Arabic
speakers consider the two varieties to be two registers of one language, although the two registers can be referred to in Arabic
Arabic
as فصح ى العصر _fuṣḥá l-ʻaṣr_ (MSA) and فصح ى التراث _fuṣḥá t-turāth_ (CA)
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Classical Arabic
CLASSICAL ARABIC is the form of the Arabic language
Arabic language
used in Umayyad and Abbasid
Abbasid
literary texts from the 7th century AD to the 9th century AD. The orthography of the Qurʾān was not developed for the standardized form of Classical Arabic; rather, it shows the attempt on the part of writers to record an archaic form of Old Higazi . Modern Standard Arabic
Modern Standard Arabic
(MSA) is its direct descendant used today throughout the Arab world in writing and in formal speaking, for example, prepared speeches, some radio broadcasts, and non-entertainment content; it is also used in modernized versions of Quran
Quran
and revised editions of poetries and novels from Umayyad
Umayyad
and Abbasid
Abbasid
times (7th to 9th centuries). While the lexis and stylistics of Modern Standard Arabic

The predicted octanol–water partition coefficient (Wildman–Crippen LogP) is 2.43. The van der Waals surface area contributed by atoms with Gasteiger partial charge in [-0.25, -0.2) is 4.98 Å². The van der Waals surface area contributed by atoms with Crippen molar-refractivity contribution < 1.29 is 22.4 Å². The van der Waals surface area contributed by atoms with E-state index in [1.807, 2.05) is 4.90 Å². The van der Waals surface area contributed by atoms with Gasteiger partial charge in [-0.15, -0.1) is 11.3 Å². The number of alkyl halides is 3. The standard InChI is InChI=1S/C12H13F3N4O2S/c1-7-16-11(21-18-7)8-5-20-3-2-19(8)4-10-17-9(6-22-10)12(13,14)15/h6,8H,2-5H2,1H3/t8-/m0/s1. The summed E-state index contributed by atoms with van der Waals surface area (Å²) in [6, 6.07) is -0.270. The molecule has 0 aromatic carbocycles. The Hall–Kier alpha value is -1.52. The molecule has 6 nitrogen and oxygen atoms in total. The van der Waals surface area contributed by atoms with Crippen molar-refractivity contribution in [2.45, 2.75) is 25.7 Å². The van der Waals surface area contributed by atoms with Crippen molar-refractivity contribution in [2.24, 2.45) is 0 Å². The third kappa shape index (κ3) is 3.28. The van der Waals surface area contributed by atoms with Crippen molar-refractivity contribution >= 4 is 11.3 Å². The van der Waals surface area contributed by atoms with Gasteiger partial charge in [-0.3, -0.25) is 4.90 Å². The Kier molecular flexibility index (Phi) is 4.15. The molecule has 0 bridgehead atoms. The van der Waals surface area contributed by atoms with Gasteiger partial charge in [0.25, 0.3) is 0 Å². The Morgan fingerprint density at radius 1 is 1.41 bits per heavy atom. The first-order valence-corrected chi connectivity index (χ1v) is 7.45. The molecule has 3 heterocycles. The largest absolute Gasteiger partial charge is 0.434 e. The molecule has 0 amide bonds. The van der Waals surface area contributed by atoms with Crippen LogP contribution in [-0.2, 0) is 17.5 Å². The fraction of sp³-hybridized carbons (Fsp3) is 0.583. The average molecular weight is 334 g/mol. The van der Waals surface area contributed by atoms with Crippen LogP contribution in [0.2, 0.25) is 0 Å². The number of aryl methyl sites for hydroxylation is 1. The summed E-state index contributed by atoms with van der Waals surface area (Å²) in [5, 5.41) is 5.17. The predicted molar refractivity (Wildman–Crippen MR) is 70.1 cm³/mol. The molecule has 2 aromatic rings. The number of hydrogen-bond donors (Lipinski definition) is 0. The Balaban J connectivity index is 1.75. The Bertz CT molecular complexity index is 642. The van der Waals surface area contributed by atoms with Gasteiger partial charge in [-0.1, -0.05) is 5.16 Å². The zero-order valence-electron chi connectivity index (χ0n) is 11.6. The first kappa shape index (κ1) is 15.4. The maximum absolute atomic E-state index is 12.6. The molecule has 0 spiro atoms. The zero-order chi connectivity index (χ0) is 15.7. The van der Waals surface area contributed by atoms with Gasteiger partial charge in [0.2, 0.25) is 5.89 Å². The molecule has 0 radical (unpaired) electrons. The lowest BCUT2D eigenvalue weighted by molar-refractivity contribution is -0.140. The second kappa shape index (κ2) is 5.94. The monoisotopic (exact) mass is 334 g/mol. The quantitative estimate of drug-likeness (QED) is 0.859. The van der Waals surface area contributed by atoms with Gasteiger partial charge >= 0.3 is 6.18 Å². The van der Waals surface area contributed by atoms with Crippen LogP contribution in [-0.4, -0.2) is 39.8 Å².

Modern Standard Arabic
are different from Classical Arabic, the morphology and syntax have remained basically unchanged (though MSA uses a subset of the syntactic structures available in CA). In the Arab world, little distinction is made between CA and MSA, and both are normally called _al-fuṣḥá_ (الفصحى‎) in Arabic, meaning 'the most eloquent ( Arabic
Arabic
language)'
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Grammatical Case
CASE is a special grammatical category of a noun , pronoun , adjective , participle or numeral whose value reflects the grammatical function performed by that word in a phrase , clause , or sentence . In some languages, nouns, pronouns, adjectives, determiners , participles, prepositions, numerals, articles and their modifiers take different inflected forms depending on what case they are in. As a language evolves, cases can merge (for instance, in Ancient Greek, the locative case merged with the dative), a phenomenon formally called syncretism . English has largely lost its case system, although personal pronouns still have three cases that are simplified forms of the nominative , accusative and genitive cases : subjective case (I, you, he, she, it, we, they, who, whoever), objective case (me, you, him, her, it, us, them, whom, whomever) and possessive case (my, mine; your, yours; his; her, hers; its; our, ours; their, theirs; whose; whosever ). Forms such as _I_, _he_ and _we_ are used for the subject ("I kicked the ball"), whereas forms such as _me_, _him_ and _us_ are used for the object ("John kicked ME")